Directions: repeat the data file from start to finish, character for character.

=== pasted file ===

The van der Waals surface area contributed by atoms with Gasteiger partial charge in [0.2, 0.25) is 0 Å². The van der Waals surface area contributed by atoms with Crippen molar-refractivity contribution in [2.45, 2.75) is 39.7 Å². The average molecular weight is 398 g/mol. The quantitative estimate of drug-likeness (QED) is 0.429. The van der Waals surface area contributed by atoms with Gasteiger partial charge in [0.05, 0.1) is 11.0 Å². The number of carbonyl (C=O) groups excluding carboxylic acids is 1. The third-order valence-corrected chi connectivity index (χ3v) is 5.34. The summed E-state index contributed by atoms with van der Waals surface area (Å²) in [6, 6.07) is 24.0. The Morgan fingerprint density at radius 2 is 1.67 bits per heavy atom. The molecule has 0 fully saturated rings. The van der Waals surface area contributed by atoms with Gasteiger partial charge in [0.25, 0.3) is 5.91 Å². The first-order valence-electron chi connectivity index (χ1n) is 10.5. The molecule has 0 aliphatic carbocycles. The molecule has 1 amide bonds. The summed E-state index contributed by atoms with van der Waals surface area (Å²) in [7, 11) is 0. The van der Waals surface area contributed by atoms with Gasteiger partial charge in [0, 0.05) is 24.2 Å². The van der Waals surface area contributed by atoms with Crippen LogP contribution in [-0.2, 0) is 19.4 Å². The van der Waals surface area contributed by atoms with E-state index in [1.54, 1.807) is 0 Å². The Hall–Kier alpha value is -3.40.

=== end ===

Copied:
The van der Waals surface area contributed by atoms with Gasteiger partial charge in [0.2, 0.25) is 0 Å². The van der Waals surface area contributed by atoms with Crippen molar-refractivity contribution in [2.45, 2.75) is 39.7 Å². The average molecular weight is 398 g/mol. The quantitative estimate of drug-likeness (QED) is 0.429. The van der Waals surface area contributed by atoms with Gasteiger partial charge in [0.05, 0.1) is 11.0 Å². The number of carbonyl (C=O) groups excluding carboxylic acids is 1. The third-order valence-corrected chi connectivity index (χ3v) is 5.34. The summed E-state index contributed by atoms with van der Waals surface area (Å²) in [6, 6.07) is 24.0. The Morgan fingerprint density at radius 2 is 1.67 bits per heavy atom. The molecule has 0 fully saturated rings. The van der Waals surface area contributed by atoms with Gasteiger partial charge in [0.25, 0.3) is 5.91 Å². The first-order valence-electron chi connectivity index (χ1n) is 10.5. The molecule has 0 aliphatic carbocycles. The molecule has 1 amide bonds. The summed E-state index contributed by atoms with van der Waals surface area (Å²) in [7, 11) is 0. The van der Waals surface area contributed by atoms with Gasteiger partial charge in [0, 0.05) is 24.2 Å². The van der Waals surface area contributed by atoms with Crippen LogP contribution in [-0.2, 0) is 19.4 Å². The van der Waals surface area contributed by atoms with E-state index in [1.54, 1.807) is 0 Å². The Hall–Kier alpha value is -3.40.